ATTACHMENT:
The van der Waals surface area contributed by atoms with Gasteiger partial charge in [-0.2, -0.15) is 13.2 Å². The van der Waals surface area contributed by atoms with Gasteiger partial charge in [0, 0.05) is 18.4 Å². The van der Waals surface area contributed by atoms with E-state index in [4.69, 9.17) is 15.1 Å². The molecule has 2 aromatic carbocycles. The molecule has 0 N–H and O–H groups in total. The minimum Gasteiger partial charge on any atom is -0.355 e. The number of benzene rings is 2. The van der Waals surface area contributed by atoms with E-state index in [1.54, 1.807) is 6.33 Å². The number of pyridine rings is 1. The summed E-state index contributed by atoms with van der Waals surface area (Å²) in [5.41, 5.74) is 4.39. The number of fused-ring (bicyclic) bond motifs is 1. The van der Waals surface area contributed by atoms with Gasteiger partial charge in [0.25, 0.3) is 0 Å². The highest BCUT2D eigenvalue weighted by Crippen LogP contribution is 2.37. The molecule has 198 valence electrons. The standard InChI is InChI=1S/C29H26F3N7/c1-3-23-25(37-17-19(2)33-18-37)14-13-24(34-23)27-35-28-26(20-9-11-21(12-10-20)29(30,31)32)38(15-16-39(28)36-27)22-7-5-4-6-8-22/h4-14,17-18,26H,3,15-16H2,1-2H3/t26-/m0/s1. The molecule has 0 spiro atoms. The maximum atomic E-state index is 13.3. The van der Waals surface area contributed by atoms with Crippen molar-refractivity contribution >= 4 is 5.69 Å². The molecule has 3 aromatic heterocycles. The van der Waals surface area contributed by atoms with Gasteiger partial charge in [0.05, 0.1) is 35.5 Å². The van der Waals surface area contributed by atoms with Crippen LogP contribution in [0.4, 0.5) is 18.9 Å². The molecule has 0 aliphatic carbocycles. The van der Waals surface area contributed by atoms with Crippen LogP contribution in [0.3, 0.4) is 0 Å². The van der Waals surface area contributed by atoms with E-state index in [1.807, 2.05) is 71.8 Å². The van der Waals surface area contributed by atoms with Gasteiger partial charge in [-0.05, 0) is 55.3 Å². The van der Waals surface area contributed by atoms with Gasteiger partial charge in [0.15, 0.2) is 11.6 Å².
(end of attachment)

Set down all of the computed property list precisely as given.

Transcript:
The van der Waals surface area contributed by atoms with Gasteiger partial charge in [-0.2, -0.15) is 13.2 Å². The van der Waals surface area contributed by atoms with Gasteiger partial charge in [0, 0.05) is 18.4 Å². The van der Waals surface area contributed by atoms with E-state index in [4.69, 9.17) is 15.1 Å². The molecule has 2 aromatic carbocycles. The molecule has 0 N–H and O–H groups in total. The minimum Gasteiger partial charge on any atom is -0.355 e. The number of benzene rings is 2. The van der Waals surface area contributed by atoms with E-state index in [1.54, 1.807) is 6.33 Å². The number of pyridine rings is 1. The summed E-state index contributed by atoms with van der Waals surface area (Å²) in [5.41, 5.74) is 4.39. The number of fused-ring (bicyclic) bond motifs is 1. The van der Waals surface area contributed by atoms with Gasteiger partial charge in [0.25, 0.3) is 0 Å². The highest BCUT2D eigenvalue weighted by Crippen LogP contribution is 2.37. The molecule has 198 valence electrons. The standard InChI is InChI=1S/C29H26F3N7/c1-3-23-25(37-17-19(2)33-18-37)14-13-24(34-23)27-35-28-26(20-9-11-21(12-10-20)29(30,31)32)38(15-16-39(28)36-27)22-7-5-4-6-8-22/h4-14,17-18,26H,3,15-16H2,1-2H3/t26-/m0/s1. The molecule has 0 spiro atoms. The maximum atomic E-state index is 13.3. The van der Waals surface area contributed by atoms with Crippen molar-refractivity contribution >= 4 is 5.69 Å². The molecule has 3 aromatic heterocycles. The van der Waals surface area contributed by atoms with Gasteiger partial charge in [0.05, 0.1) is 35.5 Å². The van der Waals surface area contributed by atoms with Crippen LogP contribution in [0.4, 0.5) is 18.9 Å². The molecule has 0 aliphatic carbocycles. The van der Waals surface area contributed by atoms with Crippen LogP contribution in [0.3, 0.4) is 0 Å². The van der Waals surface area contributed by atoms with E-state index in [1.807, 2.05) is 71.8 Å². The van der Waals surface area contributed by atoms with Gasteiger partial charge in [-0.05, 0) is 55.3 Å². The van der Waals surface area contributed by atoms with Gasteiger partial charge in [0.15, 0.2) is 11.6 Å².